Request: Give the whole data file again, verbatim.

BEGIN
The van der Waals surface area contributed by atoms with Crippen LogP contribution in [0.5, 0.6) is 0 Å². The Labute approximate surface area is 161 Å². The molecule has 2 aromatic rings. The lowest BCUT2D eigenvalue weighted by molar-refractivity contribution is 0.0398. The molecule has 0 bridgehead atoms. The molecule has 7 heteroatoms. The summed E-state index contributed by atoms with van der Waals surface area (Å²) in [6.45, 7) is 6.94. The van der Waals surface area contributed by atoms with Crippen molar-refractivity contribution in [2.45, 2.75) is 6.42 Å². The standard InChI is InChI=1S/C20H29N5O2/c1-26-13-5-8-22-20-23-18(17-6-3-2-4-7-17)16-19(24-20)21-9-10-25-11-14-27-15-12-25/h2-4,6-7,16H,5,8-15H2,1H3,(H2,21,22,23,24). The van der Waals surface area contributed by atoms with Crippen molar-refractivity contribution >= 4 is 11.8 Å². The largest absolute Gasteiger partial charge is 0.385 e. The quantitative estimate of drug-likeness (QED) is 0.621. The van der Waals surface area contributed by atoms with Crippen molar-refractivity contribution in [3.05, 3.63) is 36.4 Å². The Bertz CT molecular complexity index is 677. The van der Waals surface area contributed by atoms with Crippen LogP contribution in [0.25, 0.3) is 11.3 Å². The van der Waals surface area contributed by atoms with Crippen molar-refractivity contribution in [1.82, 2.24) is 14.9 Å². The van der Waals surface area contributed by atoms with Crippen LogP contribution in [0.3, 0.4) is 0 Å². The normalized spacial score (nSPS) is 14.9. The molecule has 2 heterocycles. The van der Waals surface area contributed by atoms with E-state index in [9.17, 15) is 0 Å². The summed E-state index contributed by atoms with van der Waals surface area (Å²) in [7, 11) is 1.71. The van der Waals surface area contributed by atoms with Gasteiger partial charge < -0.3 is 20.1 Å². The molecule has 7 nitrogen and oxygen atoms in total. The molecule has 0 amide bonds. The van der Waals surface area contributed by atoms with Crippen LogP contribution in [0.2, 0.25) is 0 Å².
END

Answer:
The van der Waals surface area contributed by atoms with Crippen LogP contribution in [0.5, 0.6) is 0 Å². The Labute approximate surface area is 161 Å². The molecule has 2 aromatic rings. The lowest BCUT2D eigenvalue weighted by molar-refractivity contribution is 0.0398. The molecule has 0 bridgehead atoms. The molecule has 7 heteroatoms. The summed E-state index contributed by atoms with van der Waals surface area (Å²) in [6.45, 7) is 6.94. The van der Waals surface area contributed by atoms with Crippen molar-refractivity contribution in [2.45, 2.75) is 6.42 Å². The standard InChI is InChI=1S/C20H29N5O2/c1-26-13-5-8-22-20-23-18(17-6-3-2-4-7-17)16-19(24-20)21-9-10-25-11-14-27-15-12-25/h2-4,6-7,16H,5,8-15H2,1H3,(H2,21,22,23,24). The van der Waals surface area contributed by atoms with Crippen molar-refractivity contribution >= 4 is 11.8 Å². The largest absolute Gasteiger partial charge is 0.385 e. The quantitative estimate of drug-likeness (QED) is 0.621. The van der Waals surface area contributed by atoms with Crippen molar-refractivity contribution in [3.05, 3.63) is 36.4 Å². The Bertz CT molecular complexity index is 677. The van der Waals surface area contributed by atoms with Crippen LogP contribution in [0.25, 0.3) is 11.3 Å². The van der Waals surface area contributed by atoms with Crippen molar-refractivity contribution in [1.82, 2.24) is 14.9 Å². The van der Waals surface area contributed by atoms with Crippen LogP contribution in [0.3, 0.4) is 0 Å². The normalized spacial score (nSPS) is 14.9. The molecule has 2 heterocycles. The van der Waals surface area contributed by atoms with E-state index in [9.17, 15) is 0 Å². The summed E-state index contributed by atoms with van der Waals surface area (Å²) in [7, 11) is 1.71. The van der Waals surface area contributed by atoms with Gasteiger partial charge < -0.3 is 20.1 Å². The molecule has 7 nitrogen and oxygen atoms in total. The molecule has 0 amide bonds. The van der Waals surface area contributed by atoms with Crippen LogP contribution in [0.2, 0.25) is 0 Å².